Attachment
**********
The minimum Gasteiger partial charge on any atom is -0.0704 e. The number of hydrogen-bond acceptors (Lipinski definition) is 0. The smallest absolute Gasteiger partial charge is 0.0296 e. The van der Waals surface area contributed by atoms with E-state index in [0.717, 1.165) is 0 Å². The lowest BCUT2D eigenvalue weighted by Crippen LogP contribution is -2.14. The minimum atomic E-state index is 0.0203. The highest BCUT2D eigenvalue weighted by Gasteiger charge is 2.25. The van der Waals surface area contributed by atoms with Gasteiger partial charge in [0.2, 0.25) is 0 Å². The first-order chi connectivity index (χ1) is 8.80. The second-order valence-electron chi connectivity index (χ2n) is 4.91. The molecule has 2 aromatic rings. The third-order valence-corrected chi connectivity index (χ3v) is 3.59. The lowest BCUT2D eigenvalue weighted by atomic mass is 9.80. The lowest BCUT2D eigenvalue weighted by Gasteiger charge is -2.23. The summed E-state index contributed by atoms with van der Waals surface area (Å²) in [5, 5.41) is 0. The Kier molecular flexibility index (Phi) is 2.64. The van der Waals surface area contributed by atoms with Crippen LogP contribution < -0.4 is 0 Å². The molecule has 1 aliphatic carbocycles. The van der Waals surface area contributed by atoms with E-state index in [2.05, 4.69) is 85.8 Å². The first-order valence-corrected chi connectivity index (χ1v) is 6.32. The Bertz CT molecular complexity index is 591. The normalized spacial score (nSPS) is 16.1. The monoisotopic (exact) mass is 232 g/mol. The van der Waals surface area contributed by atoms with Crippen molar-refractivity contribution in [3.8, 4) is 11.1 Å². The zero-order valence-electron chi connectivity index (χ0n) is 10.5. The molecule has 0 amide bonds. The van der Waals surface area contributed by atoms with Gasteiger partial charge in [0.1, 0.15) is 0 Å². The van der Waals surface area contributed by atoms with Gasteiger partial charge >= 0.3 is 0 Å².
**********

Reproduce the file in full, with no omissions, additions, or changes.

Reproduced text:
The minimum Gasteiger partial charge on any atom is -0.0704 e. The number of hydrogen-bond acceptors (Lipinski definition) is 0. The smallest absolute Gasteiger partial charge is 0.0296 e. The van der Waals surface area contributed by atoms with E-state index in [0.717, 1.165) is 0 Å². The lowest BCUT2D eigenvalue weighted by Crippen LogP contribution is -2.14. The minimum atomic E-state index is 0.0203. The highest BCUT2D eigenvalue weighted by Gasteiger charge is 2.25. The van der Waals surface area contributed by atoms with Gasteiger partial charge in [0.2, 0.25) is 0 Å². The first-order chi connectivity index (χ1) is 8.80. The second-order valence-electron chi connectivity index (χ2n) is 4.91. The molecule has 2 aromatic rings. The third-order valence-corrected chi connectivity index (χ3v) is 3.59. The lowest BCUT2D eigenvalue weighted by atomic mass is 9.80. The lowest BCUT2D eigenvalue weighted by Gasteiger charge is -2.23. The summed E-state index contributed by atoms with van der Waals surface area (Å²) in [5, 5.41) is 0. The Kier molecular flexibility index (Phi) is 2.64. The van der Waals surface area contributed by atoms with Crippen LogP contribution < -0.4 is 0 Å². The molecule has 1 aliphatic carbocycles. The van der Waals surface area contributed by atoms with E-state index in [2.05, 4.69) is 85.8 Å². The first-order valence-corrected chi connectivity index (χ1v) is 6.32. The Bertz CT molecular complexity index is 591. The normalized spacial score (nSPS) is 16.1. The monoisotopic (exact) mass is 232 g/mol. The van der Waals surface area contributed by atoms with Crippen molar-refractivity contribution in [3.8, 4) is 11.1 Å². The zero-order valence-electron chi connectivity index (χ0n) is 10.5. The molecule has 0 amide bonds. The van der Waals surface area contributed by atoms with Gasteiger partial charge in [0.1, 0.15) is 0 Å². The van der Waals surface area contributed by atoms with Gasteiger partial charge >= 0.3 is 0 Å².